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FORMER South African Deputy President Phumzile Mlambo-Ngcuka’s time as the executive director of the United Nations Women and under secretary-general of the UN is coming to an end in three weeks time.
Following eight years at the United Nations, South Africa’s first female deputy president says there is still a lot of work to be done in ensuring the full empowerment, emancipation and recognition of women’s rights across the world.
“We changed a lot of laws in order to make sure the women of the world live in countries where their rights are recognised and realised , but not everywhere do women get to live their full rights. Between 2018 to this year we changed 700 laws and we still have a long way to go.
“I would like the momentum to stay on and to move on. We helped countries to change 35 constitutions that discriminated and we also made sure that while we are changing the laws, we are changing the norms because you can change the laws, but the norms if they don’t change you don’t actually feel and see the change,” Mlambo-Ngcuka said.
In their efforts to change laws, she said they had also had to work with traditional leaders in Africa which led to the formation of strong all African traditional leader organisations which was now making by-laws in their communities to end things such as child marriage, forced genital mutilation, to end violence against women and to force parents to keep children at school.
“We have worked in the private sector on the other end and formed an ’unstereotype’ alliance of all the marketers and advertisers in the world, every top respectable advertising company is part of this alliance and what they are doing is not to use stereotype adverts,” Mlambo-Ngcuka said.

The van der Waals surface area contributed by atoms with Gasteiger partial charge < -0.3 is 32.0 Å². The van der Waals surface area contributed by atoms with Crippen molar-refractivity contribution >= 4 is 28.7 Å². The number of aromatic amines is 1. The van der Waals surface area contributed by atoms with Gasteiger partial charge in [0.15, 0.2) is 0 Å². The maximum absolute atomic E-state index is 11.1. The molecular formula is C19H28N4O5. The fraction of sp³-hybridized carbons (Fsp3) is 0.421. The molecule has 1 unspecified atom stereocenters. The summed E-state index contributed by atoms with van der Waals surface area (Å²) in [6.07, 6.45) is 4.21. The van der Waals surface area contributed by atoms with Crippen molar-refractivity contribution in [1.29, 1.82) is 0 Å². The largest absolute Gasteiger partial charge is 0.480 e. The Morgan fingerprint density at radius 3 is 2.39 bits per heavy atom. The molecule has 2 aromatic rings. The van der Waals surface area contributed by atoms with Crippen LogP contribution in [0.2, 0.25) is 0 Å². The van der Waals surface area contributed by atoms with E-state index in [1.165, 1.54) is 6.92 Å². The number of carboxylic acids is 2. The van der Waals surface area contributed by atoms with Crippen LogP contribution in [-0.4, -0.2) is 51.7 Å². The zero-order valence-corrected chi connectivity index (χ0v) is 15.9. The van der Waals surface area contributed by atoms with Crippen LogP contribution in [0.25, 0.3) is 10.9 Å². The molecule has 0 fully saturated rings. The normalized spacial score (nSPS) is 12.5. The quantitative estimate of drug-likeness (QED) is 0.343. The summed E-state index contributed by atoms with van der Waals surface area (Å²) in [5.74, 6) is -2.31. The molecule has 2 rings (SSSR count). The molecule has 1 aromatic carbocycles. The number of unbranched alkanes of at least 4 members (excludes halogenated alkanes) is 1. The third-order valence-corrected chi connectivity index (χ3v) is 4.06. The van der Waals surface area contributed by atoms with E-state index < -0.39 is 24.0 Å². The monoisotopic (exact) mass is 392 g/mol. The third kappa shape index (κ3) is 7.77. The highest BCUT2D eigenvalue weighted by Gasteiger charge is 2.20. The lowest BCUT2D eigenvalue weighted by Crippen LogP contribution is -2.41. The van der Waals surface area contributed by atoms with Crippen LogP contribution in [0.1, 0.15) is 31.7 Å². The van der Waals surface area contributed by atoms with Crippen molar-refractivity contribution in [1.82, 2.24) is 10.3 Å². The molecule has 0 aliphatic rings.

She added that one of their main focuses had been to extend the support for gender equality under the UN’s Generation Equality campaign stating that having only governments and civil society backing the campaign was a narrow base.
“We wanted to increase investments into the women’s agenda, which is when I had a budget of about a quarter of a billion and now we have been able to get support that is 40 billion, which doesn’t come to us necessarily, it goes to member states, civil society and other actors.
“It was important to accelerate the pace of change because change was too slow and bringing these together, bringing them with the money and their commitment has been good for us,” Mlambo-Ngcuka said.